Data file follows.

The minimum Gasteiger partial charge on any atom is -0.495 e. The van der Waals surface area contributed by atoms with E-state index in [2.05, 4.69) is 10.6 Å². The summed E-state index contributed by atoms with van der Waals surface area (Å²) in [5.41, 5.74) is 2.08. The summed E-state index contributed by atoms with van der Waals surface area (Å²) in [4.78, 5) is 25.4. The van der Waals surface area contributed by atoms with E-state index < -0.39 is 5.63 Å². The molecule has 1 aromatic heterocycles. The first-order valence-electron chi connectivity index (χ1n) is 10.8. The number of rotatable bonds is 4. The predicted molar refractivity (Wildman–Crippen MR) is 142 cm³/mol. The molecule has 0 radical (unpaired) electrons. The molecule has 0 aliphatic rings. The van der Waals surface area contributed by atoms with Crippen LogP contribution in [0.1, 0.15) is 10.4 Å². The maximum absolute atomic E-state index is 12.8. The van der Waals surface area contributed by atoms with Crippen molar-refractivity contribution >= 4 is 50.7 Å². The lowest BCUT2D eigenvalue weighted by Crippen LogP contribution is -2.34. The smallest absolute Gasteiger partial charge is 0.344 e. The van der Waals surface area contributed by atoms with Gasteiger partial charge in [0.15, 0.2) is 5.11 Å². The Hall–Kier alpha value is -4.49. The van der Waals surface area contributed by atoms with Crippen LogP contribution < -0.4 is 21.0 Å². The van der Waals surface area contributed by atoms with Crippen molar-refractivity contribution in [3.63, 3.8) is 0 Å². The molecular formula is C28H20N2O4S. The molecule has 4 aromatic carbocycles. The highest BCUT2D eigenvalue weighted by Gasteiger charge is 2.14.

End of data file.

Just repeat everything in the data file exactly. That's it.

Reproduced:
The minimum Gasteiger partial charge on any atom is -0.495 e. The van der Waals surface area contributed by atoms with E-state index in [2.05, 4.69) is 10.6 Å². The summed E-state index contributed by atoms with van der Waals surface area (Å²) in [5.41, 5.74) is 2.08. The summed E-state index contributed by atoms with van der Waals surface area (Å²) in [4.78, 5) is 25.4. The van der Waals surface area contributed by atoms with E-state index < -0.39 is 5.63 Å². The molecule has 1 aromatic heterocycles. The first-order valence-electron chi connectivity index (χ1n) is 10.8. The number of rotatable bonds is 4. The predicted molar refractivity (Wildman–Crippen MR) is 142 cm³/mol. The molecule has 0 radical (unpaired) electrons. The molecule has 0 aliphatic rings. The van der Waals surface area contributed by atoms with Crippen LogP contribution in [0.1, 0.15) is 10.4 Å². The maximum absolute atomic E-state index is 12.8. The van der Waals surface area contributed by atoms with Crippen molar-refractivity contribution >= 4 is 50.7 Å². The lowest BCUT2D eigenvalue weighted by Crippen LogP contribution is -2.34. The smallest absolute Gasteiger partial charge is 0.344 e. The van der Waals surface area contributed by atoms with Gasteiger partial charge in [0.15, 0.2) is 5.11 Å². The Hall–Kier alpha value is -4.49. The van der Waals surface area contributed by atoms with Crippen LogP contribution < -0.4 is 21.0 Å². The van der Waals surface area contributed by atoms with Crippen molar-refractivity contribution in [3.63, 3.8) is 0 Å². The molecular formula is C28H20N2O4S. The molecule has 4 aromatic carbocycles. The highest BCUT2D eigenvalue weighted by Gasteiger charge is 2.14.